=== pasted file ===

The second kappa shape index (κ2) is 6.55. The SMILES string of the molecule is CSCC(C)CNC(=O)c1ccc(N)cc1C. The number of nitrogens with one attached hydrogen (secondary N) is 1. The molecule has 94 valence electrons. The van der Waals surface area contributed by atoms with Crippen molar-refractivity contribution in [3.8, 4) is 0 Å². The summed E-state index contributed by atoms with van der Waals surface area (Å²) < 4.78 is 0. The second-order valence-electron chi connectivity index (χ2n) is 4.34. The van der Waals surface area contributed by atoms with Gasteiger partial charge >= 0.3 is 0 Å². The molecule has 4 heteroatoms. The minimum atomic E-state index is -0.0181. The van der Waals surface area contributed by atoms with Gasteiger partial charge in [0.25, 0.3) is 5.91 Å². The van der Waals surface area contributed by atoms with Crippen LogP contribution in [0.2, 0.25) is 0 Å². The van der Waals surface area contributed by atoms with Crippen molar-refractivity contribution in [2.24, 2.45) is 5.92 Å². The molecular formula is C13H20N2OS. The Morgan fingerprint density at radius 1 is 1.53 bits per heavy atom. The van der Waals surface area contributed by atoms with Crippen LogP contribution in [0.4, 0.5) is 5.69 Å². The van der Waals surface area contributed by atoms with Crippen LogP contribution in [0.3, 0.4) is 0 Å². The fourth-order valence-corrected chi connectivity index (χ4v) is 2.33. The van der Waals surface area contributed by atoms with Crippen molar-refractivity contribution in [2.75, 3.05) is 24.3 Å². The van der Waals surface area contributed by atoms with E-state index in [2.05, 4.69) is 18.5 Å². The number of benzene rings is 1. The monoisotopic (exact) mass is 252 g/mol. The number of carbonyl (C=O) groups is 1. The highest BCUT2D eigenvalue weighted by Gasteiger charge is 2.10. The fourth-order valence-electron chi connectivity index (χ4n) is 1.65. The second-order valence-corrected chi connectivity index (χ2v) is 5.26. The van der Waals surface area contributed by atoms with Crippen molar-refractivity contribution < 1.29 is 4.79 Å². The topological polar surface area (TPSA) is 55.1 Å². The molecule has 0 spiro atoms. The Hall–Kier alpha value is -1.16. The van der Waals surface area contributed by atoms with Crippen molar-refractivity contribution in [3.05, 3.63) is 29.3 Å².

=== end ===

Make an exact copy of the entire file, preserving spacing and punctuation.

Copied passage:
The second kappa shape index (κ2) is 6.55. The SMILES string of the molecule is CSCC(C)CNC(=O)c1ccc(N)cc1C. The number of nitrogens with one attached hydrogen (secondary N) is 1. The molecule has 94 valence electrons. The van der Waals surface area contributed by atoms with Crippen molar-refractivity contribution in [3.8, 4) is 0 Å². The summed E-state index contributed by atoms with van der Waals surface area (Å²) < 4.78 is 0. The second-order valence-electron chi connectivity index (χ2n) is 4.34. The van der Waals surface area contributed by atoms with Gasteiger partial charge >= 0.3 is 0 Å². The molecule has 4 heteroatoms. The minimum atomic E-state index is -0.0181. The van der Waals surface area contributed by atoms with Gasteiger partial charge in [0.25, 0.3) is 5.91 Å². The van der Waals surface area contributed by atoms with Crippen LogP contribution in [0.2, 0.25) is 0 Å². The van der Waals surface area contributed by atoms with Crippen molar-refractivity contribution in [2.24, 2.45) is 5.92 Å². The molecular formula is C13H20N2OS. The Morgan fingerprint density at radius 1 is 1.53 bits per heavy atom. The van der Waals surface area contributed by atoms with Crippen LogP contribution in [0.4, 0.5) is 5.69 Å². The van der Waals surface area contributed by atoms with Crippen LogP contribution in [0.3, 0.4) is 0 Å². The fourth-order valence-corrected chi connectivity index (χ4v) is 2.33. The van der Waals surface area contributed by atoms with Crippen molar-refractivity contribution in [2.75, 3.05) is 24.3 Å². The van der Waals surface area contributed by atoms with E-state index in [2.05, 4.69) is 18.5 Å². The number of benzene rings is 1. The monoisotopic (exact) mass is 252 g/mol. The number of carbonyl (C=O) groups is 1. The highest BCUT2D eigenvalue weighted by Gasteiger charge is 2.10. The fourth-order valence-electron chi connectivity index (χ4n) is 1.65. The second-order valence-corrected chi connectivity index (χ2v) is 5.26. The van der Waals surface area contributed by atoms with Crippen molar-refractivity contribution < 1.29 is 4.79 Å². The topological polar surface area (TPSA) is 55.1 Å². The molecule has 0 spiro atoms. The Hall–Kier alpha value is -1.16. The van der Waals surface area contributed by atoms with Crippen molar-refractivity contribution in [3.05, 3.63) is 29.3 Å².